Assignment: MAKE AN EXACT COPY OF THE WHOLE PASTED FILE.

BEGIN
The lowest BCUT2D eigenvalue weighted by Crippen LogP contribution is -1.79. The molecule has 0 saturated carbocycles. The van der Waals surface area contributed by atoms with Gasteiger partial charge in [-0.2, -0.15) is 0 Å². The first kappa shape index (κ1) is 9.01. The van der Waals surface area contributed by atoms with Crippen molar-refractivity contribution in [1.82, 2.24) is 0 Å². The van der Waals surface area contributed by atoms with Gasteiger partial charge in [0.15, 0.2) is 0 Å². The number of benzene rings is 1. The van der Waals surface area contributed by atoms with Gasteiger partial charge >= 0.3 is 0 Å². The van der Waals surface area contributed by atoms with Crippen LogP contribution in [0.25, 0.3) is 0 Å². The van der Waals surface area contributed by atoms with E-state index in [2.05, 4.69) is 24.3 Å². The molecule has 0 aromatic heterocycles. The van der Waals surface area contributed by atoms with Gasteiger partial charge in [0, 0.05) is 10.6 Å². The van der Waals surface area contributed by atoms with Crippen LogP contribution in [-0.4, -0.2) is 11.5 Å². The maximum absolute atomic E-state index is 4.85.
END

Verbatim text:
The lowest BCUT2D eigenvalue weighted by Crippen LogP contribution is -1.79. The molecule has 0 saturated carbocycles. The van der Waals surface area contributed by atoms with Gasteiger partial charge in [-0.2, -0.15) is 0 Å². The first kappa shape index (κ1) is 9.01. The van der Waals surface area contributed by atoms with Crippen molar-refractivity contribution in [1.82, 2.24) is 0 Å². The van der Waals surface area contributed by atoms with Gasteiger partial charge in [0.15, 0.2) is 0 Å². The number of benzene rings is 1. The van der Waals surface area contributed by atoms with Gasteiger partial charge >= 0.3 is 0 Å². The van der Waals surface area contributed by atoms with Crippen LogP contribution in [0.25, 0.3) is 0 Å². The van der Waals surface area contributed by atoms with E-state index in [2.05, 4.69) is 24.3 Å². The molecule has 0 aromatic heterocycles. The van der Waals surface area contributed by atoms with Gasteiger partial charge in [0, 0.05) is 10.6 Å². The van der Waals surface area contributed by atoms with Crippen LogP contribution in [-0.4, -0.2) is 11.5 Å². The maximum absolute atomic E-state index is 4.85.